The fitting of the model to the data, before containment measures were taken, was done choosing the value of a spline function that softens the data taken arbitrarily at time t=4 days as an initial condition, as shown in Supplementary Figure S3. In this way, possible misfitting due to fluctuations of the data at the very first data points is minimized. The fitting of the second section of the model, that is, once containment measures were taken at day 20 in the case of Mexico, considered as initial values of the model, the values obtained from the first section evaluated at day 20.

For the case of Mexico, the parameters used were R0=2.2 and γ=1/6, values generally accepted for the initial regime without containment measures, and R0=1.7 for the second regime after containment measures were adopted. The first fitting process considered the first data points up to t=20 days with obtained fitting parameters t026.8 days and a6.5. Analogously, the fitting for the second regime consisted of data from t=21 days to the last data point available. For this second regime, the obtained fitting values were t0896 days and a11. The results were largely insensitive to variations in the exact day of transition between the two regimes.

Data Availability Statement

Publicly available datasets were analyzed in this study. These data can be found here: Mexican Government data files. https://covid19.sinave.gob.mx Our World in Data. https://ourworldindata.org/coronavirus.

Author Contributions

CM conceived the research, developed the mathematical model, wrote the manuscript, and approved the submitted version.

Funding

Partial financial support was provided by DGAPA-UNAM through grant DGAPA IN-103419.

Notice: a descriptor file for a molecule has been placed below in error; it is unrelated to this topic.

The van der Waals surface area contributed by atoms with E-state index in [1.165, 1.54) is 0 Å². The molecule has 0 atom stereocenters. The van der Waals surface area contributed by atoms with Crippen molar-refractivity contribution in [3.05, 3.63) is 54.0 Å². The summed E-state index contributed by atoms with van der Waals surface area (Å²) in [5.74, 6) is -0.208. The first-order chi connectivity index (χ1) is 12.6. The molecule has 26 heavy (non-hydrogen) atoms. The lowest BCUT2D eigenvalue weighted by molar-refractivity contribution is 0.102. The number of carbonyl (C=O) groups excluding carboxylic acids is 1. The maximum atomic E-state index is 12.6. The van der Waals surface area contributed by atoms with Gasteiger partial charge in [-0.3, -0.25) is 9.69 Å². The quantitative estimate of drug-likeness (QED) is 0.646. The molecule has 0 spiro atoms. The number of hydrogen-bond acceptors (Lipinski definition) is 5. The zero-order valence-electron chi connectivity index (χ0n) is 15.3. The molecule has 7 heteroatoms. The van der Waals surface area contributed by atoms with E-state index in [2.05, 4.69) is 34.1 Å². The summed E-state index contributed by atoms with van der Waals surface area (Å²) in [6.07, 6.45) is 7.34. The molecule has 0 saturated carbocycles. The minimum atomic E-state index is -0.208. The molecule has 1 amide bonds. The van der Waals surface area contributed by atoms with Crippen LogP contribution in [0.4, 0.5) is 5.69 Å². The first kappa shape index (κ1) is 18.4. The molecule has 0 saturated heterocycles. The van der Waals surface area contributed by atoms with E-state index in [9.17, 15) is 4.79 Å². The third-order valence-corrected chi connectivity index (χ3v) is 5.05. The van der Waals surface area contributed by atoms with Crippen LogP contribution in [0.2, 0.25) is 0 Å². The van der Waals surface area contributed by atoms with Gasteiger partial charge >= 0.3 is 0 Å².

Conflict of Interest

The author declares that the research was conducted in the absence of any commercial or financial relationships that could be construed as a potential conflict of interest.

Acknowledgments

The author thanks Oleg Kogan, David Reguera, and Juan Adrián Reyes for their fruitful discussions and helpful comments.

Supplementary Material

The Supplementary Material for this article can be found online at: https://www.frontiersin.org/articles/10.3389/fphy.2021.683364/full#supplementary-material

References

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Keywords: COVID-19, SARS-CoV-2, mathematical modeling, compartmental models, susceptible-infected-recovered model, forecasting

Citation: Mendoza CI (2021) Inhomogeneous Transmission and Asynchronic Mixing in the Spread of COVID-19 Epidemics. Front. Phys. 9:683364. doi: 10.3389/fphy.2021.683364

Received: 20 March 2021; Accepted: 24 May 2021;
Published: 15 June 2021.

Edited by:

Hui-Jia Li, Beijing University of Posts and Telecommunications (BUPT), China

Reviewed by:

Chengyi Xia, Tianjin University of Technology, China
Gui-Quan Sun, North University of China, China

Copyright © 2021 Mendoza. This is an open-access article distributed under the terms of the Creative Commons Attribution License (CC BY). The use, distribution or reproduction in other forums is permitted, provided the original author(s) and the copyright owner(s) are credited and that the original publication in this journal is cited, in accordance with accepted academic practice. No use, distribution or reproduction is permitted which does not comply with these terms.

*Correspondence: Carlos I. Mendoza, cmendoza@materiales.unam.mx